Servo-Controlled IoT Light Switches

The Internet of Things is fun to play with; there’s all manner of devices to automate and control remotely. It can be sketchy, though — make a mistake when coding your automatic plant watering system and you could flood your house. Make a mistake with a space heater and you could burn it down. Combine these risks with the fact that many people live in rental properties, and it can be a difficult proposition to bring the Internet of Things to your home.

[Suyash] came up with a way around this by building 3D printed light switch covers that add servo control. It’s a great solution that it doesn’t require the modification of any mains wiring, and interfaces with the standard switches in the normal way. It makes it a lot safer this way — there are municipal wiring codes for a reason. This is a great example of what you can do with a 3D printer, above and beyond printing out Yoda heads and keychains.

The backend of things is handled by the venerable ESP8266, with [Suyash]’s custom IoT library known as conduit doing the heavy lifting. The library is a way to quickly build IoT devices with web interfaces, and [Suyash] claims it’s possible to be blinking an LED from the cloud within 5 minutes using the tool.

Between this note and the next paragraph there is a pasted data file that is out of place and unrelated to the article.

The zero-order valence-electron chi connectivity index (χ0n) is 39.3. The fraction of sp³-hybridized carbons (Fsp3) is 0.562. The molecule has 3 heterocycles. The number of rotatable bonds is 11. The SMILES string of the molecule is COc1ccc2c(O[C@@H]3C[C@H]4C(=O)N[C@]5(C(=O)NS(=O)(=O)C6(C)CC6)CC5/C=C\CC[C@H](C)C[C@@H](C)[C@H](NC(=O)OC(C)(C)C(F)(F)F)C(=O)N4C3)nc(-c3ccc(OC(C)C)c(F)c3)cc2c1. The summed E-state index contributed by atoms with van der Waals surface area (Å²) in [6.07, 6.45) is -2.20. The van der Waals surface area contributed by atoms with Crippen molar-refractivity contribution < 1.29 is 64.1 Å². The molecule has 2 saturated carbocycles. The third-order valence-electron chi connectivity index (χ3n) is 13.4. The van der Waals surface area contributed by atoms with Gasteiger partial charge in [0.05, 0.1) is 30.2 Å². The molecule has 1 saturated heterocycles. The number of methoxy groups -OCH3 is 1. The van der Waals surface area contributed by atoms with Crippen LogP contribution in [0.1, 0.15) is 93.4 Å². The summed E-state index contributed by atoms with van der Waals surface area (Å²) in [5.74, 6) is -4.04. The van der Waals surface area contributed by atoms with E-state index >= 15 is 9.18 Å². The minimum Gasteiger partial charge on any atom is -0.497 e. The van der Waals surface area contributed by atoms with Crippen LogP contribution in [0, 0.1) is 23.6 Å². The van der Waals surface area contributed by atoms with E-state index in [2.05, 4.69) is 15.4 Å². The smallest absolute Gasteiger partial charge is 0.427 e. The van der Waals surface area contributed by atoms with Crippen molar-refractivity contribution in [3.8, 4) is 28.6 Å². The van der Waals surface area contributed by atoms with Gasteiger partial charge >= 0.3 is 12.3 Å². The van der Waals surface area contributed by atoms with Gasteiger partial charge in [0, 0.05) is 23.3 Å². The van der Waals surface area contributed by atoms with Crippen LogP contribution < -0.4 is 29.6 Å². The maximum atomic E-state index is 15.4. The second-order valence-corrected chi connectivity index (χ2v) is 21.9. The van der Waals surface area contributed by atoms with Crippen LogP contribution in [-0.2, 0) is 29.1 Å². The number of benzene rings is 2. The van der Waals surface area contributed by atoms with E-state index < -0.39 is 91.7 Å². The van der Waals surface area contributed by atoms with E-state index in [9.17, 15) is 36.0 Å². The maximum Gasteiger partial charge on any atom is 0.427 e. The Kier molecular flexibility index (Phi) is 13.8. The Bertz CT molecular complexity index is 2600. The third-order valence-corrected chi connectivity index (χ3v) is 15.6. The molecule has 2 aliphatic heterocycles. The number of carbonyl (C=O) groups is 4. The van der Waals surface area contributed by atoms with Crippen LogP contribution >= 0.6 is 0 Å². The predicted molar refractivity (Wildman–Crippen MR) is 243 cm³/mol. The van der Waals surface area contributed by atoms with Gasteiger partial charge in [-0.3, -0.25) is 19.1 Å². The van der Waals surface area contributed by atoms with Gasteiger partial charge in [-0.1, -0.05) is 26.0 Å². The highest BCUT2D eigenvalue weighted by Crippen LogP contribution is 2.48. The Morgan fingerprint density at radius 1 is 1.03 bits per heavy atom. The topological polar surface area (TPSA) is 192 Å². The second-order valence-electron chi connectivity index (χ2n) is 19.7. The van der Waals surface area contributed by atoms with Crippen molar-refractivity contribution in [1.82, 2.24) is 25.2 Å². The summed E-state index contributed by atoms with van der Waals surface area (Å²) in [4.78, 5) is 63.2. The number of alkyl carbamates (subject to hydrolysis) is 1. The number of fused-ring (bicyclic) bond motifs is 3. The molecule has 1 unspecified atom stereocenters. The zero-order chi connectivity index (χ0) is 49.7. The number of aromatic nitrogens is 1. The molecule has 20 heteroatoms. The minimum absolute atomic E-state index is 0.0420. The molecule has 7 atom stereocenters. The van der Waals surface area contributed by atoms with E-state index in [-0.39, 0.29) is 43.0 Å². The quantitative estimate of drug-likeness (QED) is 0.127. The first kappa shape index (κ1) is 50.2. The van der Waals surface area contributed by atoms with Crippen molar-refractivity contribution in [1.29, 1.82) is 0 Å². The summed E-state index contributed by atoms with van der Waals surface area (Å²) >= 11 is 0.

For another take on an IoT light switch, check out this Hackaday Prize entry from 2016.

Arduino now controlling – the crop harvest?

We’ve seen the Arduino board in charge of some pretty unique tasks in the past. Harvesting locally grown soybeans was not one of them.

[Lance] rigged this beast up in order to automate the monotonous task of driving up and down the vast soybean fields of Iowa. The 15 ton farm combine’s hydraulic steering pump is at the mercy of a team of gadgets, including a GPS, Windows 7 PC, and the omnipresent Duemilanove (which acts as the output card, connecting the PC to the pump). So far, it is reported to be doing a great job, straying only about an inch and a half from its desired, GPS-programmed, path. Even if the Arduino decides to go totally berserk and drive the combine off course, speeding around at 5mph makes it pretty avoidable. A supervisor is also in the cabin at all times, looking out for errors. [Lance] eventually hopes to offload all steering-related calculations to the ATmega328P onboard.

Commenters are welcome to share heavier-duty uses for the Arduino (if they exist).